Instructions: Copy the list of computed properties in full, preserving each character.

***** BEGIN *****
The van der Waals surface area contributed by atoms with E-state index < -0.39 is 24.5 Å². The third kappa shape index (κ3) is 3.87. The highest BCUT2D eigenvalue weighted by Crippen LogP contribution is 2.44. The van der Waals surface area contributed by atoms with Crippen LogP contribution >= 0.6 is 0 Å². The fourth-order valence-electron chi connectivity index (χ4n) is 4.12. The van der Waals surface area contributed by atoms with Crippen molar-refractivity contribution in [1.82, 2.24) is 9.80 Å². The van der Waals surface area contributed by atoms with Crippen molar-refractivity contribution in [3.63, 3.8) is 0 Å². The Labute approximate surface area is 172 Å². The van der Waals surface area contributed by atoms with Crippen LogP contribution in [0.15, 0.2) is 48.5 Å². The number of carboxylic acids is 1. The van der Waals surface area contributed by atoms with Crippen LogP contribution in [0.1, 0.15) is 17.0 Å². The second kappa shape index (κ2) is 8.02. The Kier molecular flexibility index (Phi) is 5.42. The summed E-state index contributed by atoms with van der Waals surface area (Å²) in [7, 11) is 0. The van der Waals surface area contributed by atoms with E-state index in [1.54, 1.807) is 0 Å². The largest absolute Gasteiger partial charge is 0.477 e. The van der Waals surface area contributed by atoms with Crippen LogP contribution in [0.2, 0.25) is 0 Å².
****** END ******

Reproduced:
The van der Waals surface area contributed by atoms with E-state index < -0.39 is 24.5 Å². The third kappa shape index (κ3) is 3.87. The highest BCUT2D eigenvalue weighted by Crippen LogP contribution is 2.44. The van der Waals surface area contributed by atoms with Crippen LogP contribution >= 0.6 is 0 Å². The fourth-order valence-electron chi connectivity index (χ4n) is 4.12. The van der Waals surface area contributed by atoms with Crippen molar-refractivity contribution in [1.82, 2.24) is 9.80 Å². The van der Waals surface area contributed by atoms with Crippen molar-refractivity contribution in [3.63, 3.8) is 0 Å². The Labute approximate surface area is 172 Å². The van der Waals surface area contributed by atoms with Crippen LogP contribution in [0.15, 0.2) is 48.5 Å². The number of carboxylic acids is 1. The van der Waals surface area contributed by atoms with Crippen LogP contribution in [0.1, 0.15) is 17.0 Å². The second kappa shape index (κ2) is 8.02. The Kier molecular flexibility index (Phi) is 5.42. The summed E-state index contributed by atoms with van der Waals surface area (Å²) in [7, 11) is 0. The van der Waals surface area contributed by atoms with E-state index in [1.54, 1.807) is 0 Å². The largest absolute Gasteiger partial charge is 0.477 e. The van der Waals surface area contributed by atoms with Crippen LogP contribution in [0.2, 0.25) is 0 Å².